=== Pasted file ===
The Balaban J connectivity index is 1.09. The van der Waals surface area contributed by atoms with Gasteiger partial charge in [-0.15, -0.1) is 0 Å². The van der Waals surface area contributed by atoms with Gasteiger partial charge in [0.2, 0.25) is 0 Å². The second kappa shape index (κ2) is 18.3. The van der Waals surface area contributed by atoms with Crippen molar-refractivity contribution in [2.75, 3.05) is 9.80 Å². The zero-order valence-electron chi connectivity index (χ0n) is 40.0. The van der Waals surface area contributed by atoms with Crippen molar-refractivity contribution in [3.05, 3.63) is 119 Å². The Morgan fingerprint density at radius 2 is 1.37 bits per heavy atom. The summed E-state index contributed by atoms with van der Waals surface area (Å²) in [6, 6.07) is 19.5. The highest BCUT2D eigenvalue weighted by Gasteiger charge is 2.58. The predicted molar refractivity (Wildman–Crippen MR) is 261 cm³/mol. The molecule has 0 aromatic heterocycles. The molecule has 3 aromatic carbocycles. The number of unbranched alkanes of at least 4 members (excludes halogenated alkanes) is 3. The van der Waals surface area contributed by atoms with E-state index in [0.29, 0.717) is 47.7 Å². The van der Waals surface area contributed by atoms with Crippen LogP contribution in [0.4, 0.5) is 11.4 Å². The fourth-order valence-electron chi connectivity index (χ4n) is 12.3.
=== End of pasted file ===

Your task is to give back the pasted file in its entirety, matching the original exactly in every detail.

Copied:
The Balaban J connectivity index is 1.09. The van der Waals surface area contributed by atoms with Gasteiger partial charge in [-0.15, -0.1) is 0 Å². The van der Waals surface area contributed by atoms with Gasteiger partial charge in [0.2, 0.25) is 0 Å². The second kappa shape index (κ2) is 18.3. The van der Waals surface area contributed by atoms with Crippen molar-refractivity contribution in [2.75, 3.05) is 9.80 Å². The zero-order valence-electron chi connectivity index (χ0n) is 40.0. The van der Waals surface area contributed by atoms with Crippen molar-refractivity contribution in [3.05, 3.63) is 119 Å². The Morgan fingerprint density at radius 2 is 1.37 bits per heavy atom. The summed E-state index contributed by atoms with van der Waals surface area (Å²) in [6, 6.07) is 19.5. The highest BCUT2D eigenvalue weighted by Gasteiger charge is 2.58. The predicted molar refractivity (Wildman–Crippen MR) is 261 cm³/mol. The molecule has 0 aromatic heterocycles. The molecule has 3 aromatic carbocycles. The number of unbranched alkanes of at least 4 members (excludes halogenated alkanes) is 3. The van der Waals surface area contributed by atoms with E-state index in [0.29, 0.717) is 47.7 Å². The van der Waals surface area contributed by atoms with Crippen LogP contribution in [0.4, 0.5) is 11.4 Å². The fourth-order valence-electron chi connectivity index (χ4n) is 12.3.